Tax Issues in the Hopper Could Hit Home Builders
Congress in the coming weeks may address tax measures of importance to the nation’s home building industry — including the alternative minimum tax, independent contractors and carried interest — builders attending the NAHB Spring Board of Directors meeting in Washington earlier this month were told.
Enacted in 1970, the alternative minimum tax, or AMT, was meant to ensure that relatively high-income individuals and corporations pay a minimum tax.
While many provisions in the income tax are indexed for inflation, the AMT is not. As a result, over the past several decades, normal income inflation has subjected increasing numbers of working families to the tax each year.
In recent years, Congress has enacted a series of one-year “patches” to shorten the reach of the AMT. The most recent patch expired last year and unless action is taken, the AMT could ensnare more than 23 million households in 2007, up from an estimated 4 million in 2006.
NAHB supports repeal of both the individual and corporate AMT.
Rep. Richard Neal (D-Mass.), chairman of the House Ways and Means Subcommittee on Select Revenues, has reportedly drafted a proposal for permanently fixing the AMT problem.
While no official draft has been released, media reports indicate it would exempt anyone making less than $250,000 in taxable income from paying the AMT and set graduated rates for incomes from $250,000 to $500,000. Those earning more than $500,000 would be hit with a roughly 4% income surtax to compensate for the AMT taxes that would be lost from families earning less than $250,000.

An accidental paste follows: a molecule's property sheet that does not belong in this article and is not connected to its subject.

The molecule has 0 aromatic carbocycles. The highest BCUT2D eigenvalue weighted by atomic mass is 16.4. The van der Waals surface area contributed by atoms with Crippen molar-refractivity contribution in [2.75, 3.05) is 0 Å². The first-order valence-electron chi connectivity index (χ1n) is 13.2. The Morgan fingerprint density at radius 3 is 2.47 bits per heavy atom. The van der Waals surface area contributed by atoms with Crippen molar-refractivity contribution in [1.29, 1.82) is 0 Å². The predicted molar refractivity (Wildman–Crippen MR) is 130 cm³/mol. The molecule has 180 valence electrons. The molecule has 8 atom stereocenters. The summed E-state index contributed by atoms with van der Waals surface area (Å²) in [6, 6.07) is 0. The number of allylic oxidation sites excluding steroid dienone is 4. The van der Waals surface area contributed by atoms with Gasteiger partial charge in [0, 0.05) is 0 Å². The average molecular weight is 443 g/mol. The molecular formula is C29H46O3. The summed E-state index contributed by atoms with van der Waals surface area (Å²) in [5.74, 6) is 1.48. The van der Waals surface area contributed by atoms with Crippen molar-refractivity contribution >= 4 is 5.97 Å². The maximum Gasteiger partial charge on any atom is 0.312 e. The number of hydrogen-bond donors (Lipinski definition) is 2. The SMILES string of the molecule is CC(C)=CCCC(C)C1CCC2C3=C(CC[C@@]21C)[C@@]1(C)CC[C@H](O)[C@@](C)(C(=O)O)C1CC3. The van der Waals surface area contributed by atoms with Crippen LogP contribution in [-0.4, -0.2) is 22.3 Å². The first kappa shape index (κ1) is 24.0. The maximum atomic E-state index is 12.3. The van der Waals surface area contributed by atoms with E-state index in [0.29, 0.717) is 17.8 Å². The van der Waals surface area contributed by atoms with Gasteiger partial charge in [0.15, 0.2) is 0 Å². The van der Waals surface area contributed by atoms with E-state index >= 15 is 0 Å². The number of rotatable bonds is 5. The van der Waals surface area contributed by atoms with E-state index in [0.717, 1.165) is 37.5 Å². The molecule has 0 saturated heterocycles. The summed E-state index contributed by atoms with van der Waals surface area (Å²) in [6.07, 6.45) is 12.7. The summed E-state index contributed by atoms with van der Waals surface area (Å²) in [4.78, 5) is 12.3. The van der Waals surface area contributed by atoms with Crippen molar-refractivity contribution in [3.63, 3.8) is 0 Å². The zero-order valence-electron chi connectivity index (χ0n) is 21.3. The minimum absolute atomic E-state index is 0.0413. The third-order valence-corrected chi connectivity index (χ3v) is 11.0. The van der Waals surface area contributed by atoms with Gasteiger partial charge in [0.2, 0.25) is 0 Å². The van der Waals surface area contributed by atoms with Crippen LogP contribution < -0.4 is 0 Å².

In the Senate, Finance Committee Chairman Max Baucus (D-Mont.) and Ranking Member Charles Grassley (R-Iowa) have introduced legislation to repeal the AMT. Baucus has not commented on the reported Ways and Means AMT legislation and other Democratic senators have indicated that they would prefer a one- or two-year fix instead of total repeal.
NAHB continues to monitor the situation closely.
On the topic of independent contractors, NAHB supports enforcement of the current law, which determines whether a specialist is an independent contractor or employee by evaluating the facts and circumstances of the job.
Businesses that violate these rules can obtain unfair advantages in the market, which hurts law-abiding businesses and individuals.
The House Ways and Means Committee recently has looked into the effects of misclassifying workers as independent contractors. Lawmakers are apparently concerned that abuses are occurring and that workers and fair competition are suffering as a result.
NAHB is watching the situation and has submitted a statement for the record expressing the association’s core principles that independent contractor businesses should be fostered, and that they should not be discriminated against by Internal Revenue Code regulations.
The third issue deals with carried or promoted interest, which are income flows paid to private equity fund participants as a disproportionate share of the participant’s initial investment.
While generally associated with hedge fund managers, this is also a common financing method for payments to builders for real estate joint ventures where outside partners provide gap financing.
Under present law, these payments are taxed as capital gains. However, members of the Senate Finance Committee have indicated that this income should be taxed at higher rates as ordinary income because it does not represent profit that can be allocated to a capital interest.
Sens. Baucus and Grassley are reportedly interested in taking a closer look at rules concerning taxation of carried and promoted interests. It is unclear if the Senate Finance Committee is considering just changes to hedge fund-carried interest income or whether a possible future proposal would also affect promoted interests as well as real estate joint ventures.
NAHB is concerned that altering the law could negatively affect the cost of residential construction financing and damage useful methods of managing business risk. At a minimum the association believes that such proposals should exempt real estate development partnerships because builder carried interest represents return on equity investment and it is also a return on the risk of entrepreneurship borne by the builder.
For more information on these tax issues, e-mail Greg Brown at NAHB, or call him at 800-368-5242 x8421.